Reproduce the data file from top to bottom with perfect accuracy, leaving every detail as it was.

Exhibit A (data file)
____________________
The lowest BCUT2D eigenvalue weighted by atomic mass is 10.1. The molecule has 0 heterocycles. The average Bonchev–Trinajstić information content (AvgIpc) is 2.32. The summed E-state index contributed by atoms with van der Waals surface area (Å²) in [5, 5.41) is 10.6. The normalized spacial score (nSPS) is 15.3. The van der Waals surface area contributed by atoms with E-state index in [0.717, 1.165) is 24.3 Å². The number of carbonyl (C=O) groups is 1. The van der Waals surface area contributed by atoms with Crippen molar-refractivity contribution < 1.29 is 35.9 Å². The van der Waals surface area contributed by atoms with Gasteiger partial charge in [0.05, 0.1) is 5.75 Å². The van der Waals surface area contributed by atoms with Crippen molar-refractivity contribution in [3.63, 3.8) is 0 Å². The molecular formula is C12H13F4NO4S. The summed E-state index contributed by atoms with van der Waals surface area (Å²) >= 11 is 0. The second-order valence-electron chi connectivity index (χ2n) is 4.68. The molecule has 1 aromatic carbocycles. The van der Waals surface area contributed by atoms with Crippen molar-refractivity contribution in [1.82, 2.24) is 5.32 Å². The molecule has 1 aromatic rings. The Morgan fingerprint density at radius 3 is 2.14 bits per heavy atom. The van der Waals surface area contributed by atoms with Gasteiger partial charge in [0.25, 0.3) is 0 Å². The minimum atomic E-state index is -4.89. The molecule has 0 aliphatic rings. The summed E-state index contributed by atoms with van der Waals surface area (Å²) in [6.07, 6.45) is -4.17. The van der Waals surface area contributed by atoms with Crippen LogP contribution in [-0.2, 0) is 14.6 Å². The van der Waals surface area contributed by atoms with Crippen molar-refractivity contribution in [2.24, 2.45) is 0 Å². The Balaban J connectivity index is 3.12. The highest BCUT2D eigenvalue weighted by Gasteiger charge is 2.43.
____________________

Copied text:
The lowest BCUT2D eigenvalue weighted by atomic mass is 10.1. The molecule has 0 heterocycles. The average Bonchev–Trinajstić information content (AvgIpc) is 2.32. The summed E-state index contributed by atoms with van der Waals surface area (Å²) in [5, 5.41) is 10.6. The normalized spacial score (nSPS) is 15.3. The van der Waals surface area contributed by atoms with E-state index in [0.717, 1.165) is 24.3 Å². The number of carbonyl (C=O) groups is 1. The van der Waals surface area contributed by atoms with Crippen molar-refractivity contribution < 1.29 is 35.9 Å². The van der Waals surface area contributed by atoms with Gasteiger partial charge in [0.05, 0.1) is 5.75 Å². The van der Waals surface area contributed by atoms with Crippen molar-refractivity contribution in [3.63, 3.8) is 0 Å². The molecular formula is C12H13F4NO4S. The summed E-state index contributed by atoms with van der Waals surface area (Å²) >= 11 is 0. The second-order valence-electron chi connectivity index (χ2n) is 4.68. The molecule has 1 aromatic carbocycles. The van der Waals surface area contributed by atoms with Crippen molar-refractivity contribution in [1.82, 2.24) is 5.32 Å². The molecule has 1 aromatic rings. The Morgan fingerprint density at radius 3 is 2.14 bits per heavy atom. The van der Waals surface area contributed by atoms with Gasteiger partial charge in [0.25, 0.3) is 0 Å². The minimum atomic E-state index is -4.89. The molecule has 0 aliphatic rings. The summed E-state index contributed by atoms with van der Waals surface area (Å²) in [6.07, 6.45) is -4.17. The van der Waals surface area contributed by atoms with Crippen LogP contribution in [-0.2, 0) is 14.6 Å². The van der Waals surface area contributed by atoms with Crippen molar-refractivity contribution in [2.24, 2.45) is 0 Å². The Balaban J connectivity index is 3.12. The highest BCUT2D eigenvalue weighted by Gasteiger charge is 2.43.